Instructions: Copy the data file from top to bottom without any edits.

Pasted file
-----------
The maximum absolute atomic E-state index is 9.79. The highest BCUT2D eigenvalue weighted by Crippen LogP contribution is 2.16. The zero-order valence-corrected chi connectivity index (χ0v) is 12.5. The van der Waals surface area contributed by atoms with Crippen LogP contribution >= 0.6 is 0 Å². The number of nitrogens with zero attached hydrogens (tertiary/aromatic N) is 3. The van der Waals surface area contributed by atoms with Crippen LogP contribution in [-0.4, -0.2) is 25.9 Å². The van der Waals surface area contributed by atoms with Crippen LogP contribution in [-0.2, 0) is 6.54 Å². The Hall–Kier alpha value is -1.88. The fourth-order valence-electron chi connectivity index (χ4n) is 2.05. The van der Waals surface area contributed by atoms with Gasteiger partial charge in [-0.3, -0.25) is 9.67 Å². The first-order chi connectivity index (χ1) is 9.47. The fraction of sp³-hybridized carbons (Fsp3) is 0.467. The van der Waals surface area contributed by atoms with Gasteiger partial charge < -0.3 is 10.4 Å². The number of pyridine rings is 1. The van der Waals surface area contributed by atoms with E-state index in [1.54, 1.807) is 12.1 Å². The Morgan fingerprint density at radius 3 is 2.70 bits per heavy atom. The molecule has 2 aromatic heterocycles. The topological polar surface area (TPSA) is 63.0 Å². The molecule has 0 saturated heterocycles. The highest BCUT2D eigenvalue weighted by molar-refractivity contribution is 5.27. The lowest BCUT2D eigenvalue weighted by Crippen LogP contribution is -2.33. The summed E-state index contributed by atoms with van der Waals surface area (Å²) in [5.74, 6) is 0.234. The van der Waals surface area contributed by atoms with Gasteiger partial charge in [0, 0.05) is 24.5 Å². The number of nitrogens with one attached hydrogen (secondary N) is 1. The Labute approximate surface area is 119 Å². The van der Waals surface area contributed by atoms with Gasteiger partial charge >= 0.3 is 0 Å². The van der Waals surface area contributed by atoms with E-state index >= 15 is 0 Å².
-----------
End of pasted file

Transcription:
The maximum absolute atomic E-state index is 9.79. The highest BCUT2D eigenvalue weighted by Crippen LogP contribution is 2.16. The zero-order valence-corrected chi connectivity index (χ0v) is 12.5. The van der Waals surface area contributed by atoms with Crippen LogP contribution >= 0.6 is 0 Å². The number of nitrogens with zero attached hydrogens (tertiary/aromatic N) is 3. The van der Waals surface area contributed by atoms with Crippen LogP contribution in [-0.4, -0.2) is 25.9 Å². The van der Waals surface area contributed by atoms with Crippen LogP contribution in [-0.2, 0) is 6.54 Å². The Hall–Kier alpha value is -1.88. The fourth-order valence-electron chi connectivity index (χ4n) is 2.05. The van der Waals surface area contributed by atoms with Gasteiger partial charge in [-0.3, -0.25) is 9.67 Å². The first-order chi connectivity index (χ1) is 9.47. The fraction of sp³-hybridized carbons (Fsp3) is 0.467. The van der Waals surface area contributed by atoms with Gasteiger partial charge < -0.3 is 10.4 Å². The number of pyridine rings is 1. The van der Waals surface area contributed by atoms with E-state index in [1.54, 1.807) is 12.1 Å². The Morgan fingerprint density at radius 3 is 2.70 bits per heavy atom. The molecule has 2 aromatic heterocycles. The topological polar surface area (TPSA) is 63.0 Å². The molecule has 0 saturated heterocycles. The highest BCUT2D eigenvalue weighted by molar-refractivity contribution is 5.27. The lowest BCUT2D eigenvalue weighted by Crippen LogP contribution is -2.33. The summed E-state index contributed by atoms with van der Waals surface area (Å²) in [5.74, 6) is 0.234. The van der Waals surface area contributed by atoms with Gasteiger partial charge in [0, 0.05) is 24.5 Å². The number of nitrogens with one attached hydrogen (secondary N) is 1. The Labute approximate surface area is 119 Å². The van der Waals surface area contributed by atoms with Gasteiger partial charge >= 0.3 is 0 Å². The van der Waals surface area contributed by atoms with E-state index >= 15 is 0 Å².